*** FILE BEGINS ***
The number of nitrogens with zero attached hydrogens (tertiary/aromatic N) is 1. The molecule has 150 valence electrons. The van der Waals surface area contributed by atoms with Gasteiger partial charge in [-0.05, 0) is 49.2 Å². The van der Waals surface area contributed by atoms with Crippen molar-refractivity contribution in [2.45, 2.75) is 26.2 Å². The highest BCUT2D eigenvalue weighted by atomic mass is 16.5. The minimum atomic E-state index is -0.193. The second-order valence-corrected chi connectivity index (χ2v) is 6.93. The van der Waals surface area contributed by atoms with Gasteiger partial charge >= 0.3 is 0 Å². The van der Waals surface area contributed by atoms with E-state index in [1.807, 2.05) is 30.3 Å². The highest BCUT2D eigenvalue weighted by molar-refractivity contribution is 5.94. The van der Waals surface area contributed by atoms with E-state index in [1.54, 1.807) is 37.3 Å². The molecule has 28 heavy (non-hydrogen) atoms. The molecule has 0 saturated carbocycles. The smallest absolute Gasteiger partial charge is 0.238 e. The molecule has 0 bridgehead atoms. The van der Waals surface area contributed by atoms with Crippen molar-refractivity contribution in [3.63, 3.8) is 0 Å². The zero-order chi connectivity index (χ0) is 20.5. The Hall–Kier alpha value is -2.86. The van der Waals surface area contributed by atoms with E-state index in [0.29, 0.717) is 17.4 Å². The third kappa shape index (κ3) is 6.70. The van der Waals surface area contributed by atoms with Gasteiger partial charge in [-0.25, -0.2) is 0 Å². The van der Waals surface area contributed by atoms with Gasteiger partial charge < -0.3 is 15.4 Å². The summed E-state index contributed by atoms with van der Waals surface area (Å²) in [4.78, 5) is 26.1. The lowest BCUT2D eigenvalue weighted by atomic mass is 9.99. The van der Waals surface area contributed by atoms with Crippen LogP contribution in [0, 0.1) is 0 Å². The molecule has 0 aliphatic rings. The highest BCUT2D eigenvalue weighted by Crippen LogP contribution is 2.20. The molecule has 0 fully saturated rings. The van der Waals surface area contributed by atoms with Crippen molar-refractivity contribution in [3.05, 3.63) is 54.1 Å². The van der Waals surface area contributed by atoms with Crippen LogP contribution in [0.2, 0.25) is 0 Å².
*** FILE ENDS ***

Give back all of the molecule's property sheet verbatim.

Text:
The number of nitrogens with zero attached hydrogens (tertiary/aromatic N) is 1. The molecule has 150 valence electrons. The van der Waals surface area contributed by atoms with Gasteiger partial charge in [-0.05, 0) is 49.2 Å². The van der Waals surface area contributed by atoms with Crippen molar-refractivity contribution in [2.45, 2.75) is 26.2 Å². The highest BCUT2D eigenvalue weighted by atomic mass is 16.5. The minimum atomic E-state index is -0.193. The second-order valence-corrected chi connectivity index (χ2v) is 6.93. The van der Waals surface area contributed by atoms with Gasteiger partial charge >= 0.3 is 0 Å². The van der Waals surface area contributed by atoms with E-state index in [1.807, 2.05) is 30.3 Å². The highest BCUT2D eigenvalue weighted by molar-refractivity contribution is 5.94. The van der Waals surface area contributed by atoms with E-state index in [1.54, 1.807) is 37.3 Å². The molecule has 28 heavy (non-hydrogen) atoms. The molecule has 0 saturated carbocycles. The smallest absolute Gasteiger partial charge is 0.238 e. The molecule has 0 bridgehead atoms. The van der Waals surface area contributed by atoms with Crippen molar-refractivity contribution in [3.63, 3.8) is 0 Å². The zero-order chi connectivity index (χ0) is 20.5. The Hall–Kier alpha value is -2.86. The van der Waals surface area contributed by atoms with E-state index in [0.29, 0.717) is 17.4 Å². The third kappa shape index (κ3) is 6.70. The van der Waals surface area contributed by atoms with Gasteiger partial charge in [-0.25, -0.2) is 0 Å². The van der Waals surface area contributed by atoms with Gasteiger partial charge < -0.3 is 15.4 Å². The summed E-state index contributed by atoms with van der Waals surface area (Å²) in [4.78, 5) is 26.1. The lowest BCUT2D eigenvalue weighted by atomic mass is 9.99. The van der Waals surface area contributed by atoms with Crippen LogP contribution in [0, 0.1) is 0 Å². The molecule has 0 aliphatic rings. The highest BCUT2D eigenvalue weighted by Crippen LogP contribution is 2.20. The molecule has 0 fully saturated rings. The van der Waals surface area contributed by atoms with Crippen molar-refractivity contribution in [3.05, 3.63) is 54.1 Å². The van der Waals surface area contributed by atoms with Crippen LogP contribution in [0.2, 0.25) is 0 Å².